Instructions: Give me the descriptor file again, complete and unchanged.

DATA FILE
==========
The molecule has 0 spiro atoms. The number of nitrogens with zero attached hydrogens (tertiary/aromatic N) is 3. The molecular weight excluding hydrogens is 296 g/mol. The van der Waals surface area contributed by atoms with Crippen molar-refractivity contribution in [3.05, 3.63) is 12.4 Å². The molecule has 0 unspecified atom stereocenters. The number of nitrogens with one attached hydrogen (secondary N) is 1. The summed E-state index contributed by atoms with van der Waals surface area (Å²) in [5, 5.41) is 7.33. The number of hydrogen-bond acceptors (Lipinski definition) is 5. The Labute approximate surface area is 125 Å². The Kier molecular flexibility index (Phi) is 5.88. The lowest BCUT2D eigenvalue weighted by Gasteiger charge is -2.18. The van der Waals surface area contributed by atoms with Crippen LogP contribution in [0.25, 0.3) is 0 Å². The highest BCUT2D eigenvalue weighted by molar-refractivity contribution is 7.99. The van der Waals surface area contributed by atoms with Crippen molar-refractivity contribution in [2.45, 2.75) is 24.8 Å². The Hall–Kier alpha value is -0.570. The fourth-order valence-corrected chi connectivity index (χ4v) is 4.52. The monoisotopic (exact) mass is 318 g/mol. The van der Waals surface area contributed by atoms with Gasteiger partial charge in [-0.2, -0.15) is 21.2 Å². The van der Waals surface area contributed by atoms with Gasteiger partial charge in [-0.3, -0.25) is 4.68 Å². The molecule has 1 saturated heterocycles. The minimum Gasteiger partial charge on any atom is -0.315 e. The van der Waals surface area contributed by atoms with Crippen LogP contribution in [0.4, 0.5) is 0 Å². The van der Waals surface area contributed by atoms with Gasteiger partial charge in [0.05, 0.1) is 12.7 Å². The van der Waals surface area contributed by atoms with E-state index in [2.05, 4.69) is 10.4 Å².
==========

The molecule has 0 spiro atoms. The number of nitrogens with zero attached hydrogens (tertiary/aromatic N) is 3. The molecular weight excluding hydrogens is 296 g/mol. The van der Waals surface area contributed by atoms with Crippen molar-refractivity contribution in [3.05, 3.63) is 12.4 Å². The molecule has 0 unspecified atom stereocenters. The number of nitrogens with one attached hydrogen (secondary N) is 1. The summed E-state index contributed by atoms with van der Waals surface area (Å²) in [5, 5.41) is 7.33. The number of hydrogen-bond acceptors (Lipinski definition) is 5. The Labute approximate surface area is 125 Å². The Kier molecular flexibility index (Phi) is 5.88. The lowest BCUT2D eigenvalue weighted by Gasteiger charge is -2.18. The van der Waals surface area contributed by atoms with Crippen LogP contribution in [0.25, 0.3) is 0 Å². The highest BCUT2D eigenvalue weighted by molar-refractivity contribution is 7.99. The van der Waals surface area contributed by atoms with Crippen molar-refractivity contribution in [2.45, 2.75) is 24.8 Å². The Hall–Kier alpha value is -0.570. The fourth-order valence-corrected chi connectivity index (χ4v) is 4.52. The monoisotopic (exact) mass is 318 g/mol. The van der Waals surface area contributed by atoms with Gasteiger partial charge in [-0.2, -0.15) is 21.2 Å². The van der Waals surface area contributed by atoms with Gasteiger partial charge in [-0.3, -0.25) is 4.68 Å². The molecule has 1 saturated heterocycles. The minimum Gasteiger partial charge on any atom is -0.315 e. The van der Waals surface area contributed by atoms with Crippen LogP contribution in [0.4, 0.5) is 0 Å². The van der Waals surface area contributed by atoms with Gasteiger partial charge in [0.05, 0.1) is 12.7 Å². The van der Waals surface area contributed by atoms with E-state index in [2.05, 4.69) is 10.4 Å².